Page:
In race between Tony Awards frontrunners "Kinky Boots" and "Matilda," "Kinky Boots" walked right over "Matilda."
"Boots" strutted away with six wins including new musical, the only Tony generally understood to move the needle at the box office. The tuner also picked up laurels for score (Cyndi Lauper), lead actor (Billy Porter), choreographer (Jerry Mitchell), orchestrations (Stephen Oremus) and sound design (John Shivers), while "Matilda" snagged a total of four trophies: book (Dennis Kelly), featured actor (Gabriel Ebert), set (Rob Howell) and lights (Hugh Vanstone).
Tom Hanks ("Lucky Guy"). Cicely Tyson picked up the lead actress in a play laurel for "The Trip to Bountiful."
Neither "Kinky Boots" nor "Matilda" won the laurel for director of a musical; that kudo went, as expected, to Diane Paulus for her cirque-heavy revival of "Pippin," which also took musical revival, lead actress (Patina Miller) and featured actress (Andrea Martin).
Other thesping trophies went to Courtney B. Vance, who appears alongside Tom Hanks in a featured role in play "Lucky Guy," and to Judith Light, who scored her second Tony after a win last year, taking the laurel this season for her featured perf in play "The Assembled Parties."
SEE MORE: PHOTOS: Tony Awards Red Carpet
Lincoln Center Theater's Broadway premiere of Douglas Carter Beane's "The Nance" snagged three design awards -- costumes (Ann Roth), sound (Leon Rothenberg) and set (John Lee Beatty) -- as if in recompense for the fact that Tony nominators left the title out of the big race for new play. "Lucky Guy" won the play lighting award for Jules Fisher and Peggy Eisenhauer.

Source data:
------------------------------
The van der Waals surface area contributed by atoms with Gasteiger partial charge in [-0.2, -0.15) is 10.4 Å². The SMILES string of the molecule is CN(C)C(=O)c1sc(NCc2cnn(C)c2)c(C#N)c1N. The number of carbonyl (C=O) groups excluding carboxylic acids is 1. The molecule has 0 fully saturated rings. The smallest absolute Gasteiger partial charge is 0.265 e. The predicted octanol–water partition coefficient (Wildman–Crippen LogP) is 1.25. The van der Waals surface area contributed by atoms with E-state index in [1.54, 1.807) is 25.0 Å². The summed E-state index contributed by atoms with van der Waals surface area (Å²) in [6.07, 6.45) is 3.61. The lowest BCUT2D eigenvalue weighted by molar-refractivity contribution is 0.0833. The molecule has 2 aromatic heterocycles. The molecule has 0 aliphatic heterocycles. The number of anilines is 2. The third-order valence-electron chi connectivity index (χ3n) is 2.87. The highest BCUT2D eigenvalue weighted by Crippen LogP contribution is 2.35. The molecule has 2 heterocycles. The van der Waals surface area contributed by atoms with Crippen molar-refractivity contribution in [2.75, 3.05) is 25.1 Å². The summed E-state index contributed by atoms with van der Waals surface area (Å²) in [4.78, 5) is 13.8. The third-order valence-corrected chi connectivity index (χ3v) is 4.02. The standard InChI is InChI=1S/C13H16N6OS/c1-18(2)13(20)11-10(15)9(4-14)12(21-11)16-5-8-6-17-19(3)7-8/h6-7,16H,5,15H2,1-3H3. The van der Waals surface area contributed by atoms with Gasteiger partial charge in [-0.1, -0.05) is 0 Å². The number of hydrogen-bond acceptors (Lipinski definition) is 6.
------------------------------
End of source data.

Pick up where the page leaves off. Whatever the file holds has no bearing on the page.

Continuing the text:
For an awards show that has long grappled with the conundrum that the new titles being honored are precisely the ones the rest of the country hasn't heard of yet (and therefore won't tune in for), the opening number played like something of a mission statement. In a good-humored original song by Lin-Manuel Miranda and Tom Kitt, the song was an all-of-Broadway, all-the-time grab bag that trotted out representative performers from more familiar titles including "The Lion King," "Jersey Boys," "Chicago" and "Spider-Man: Turn Off the Dark" alongside the night's nominees.
Snagging the first straight performance segment of the night, "Matilda" got pride of place as the season's critical fave.
Tonys were broadcast live by CBS, which has aired the show annually since 1978 and recently reupped its deal to do so through 2018. Telecast is traditionally a low-rated one and has seen viewership decline further in recent years, but it's nonetheless something of prestige offering that plays strongest to legit avids, a generally well-off, well-educated demo that still holds significant appeal to advertisers.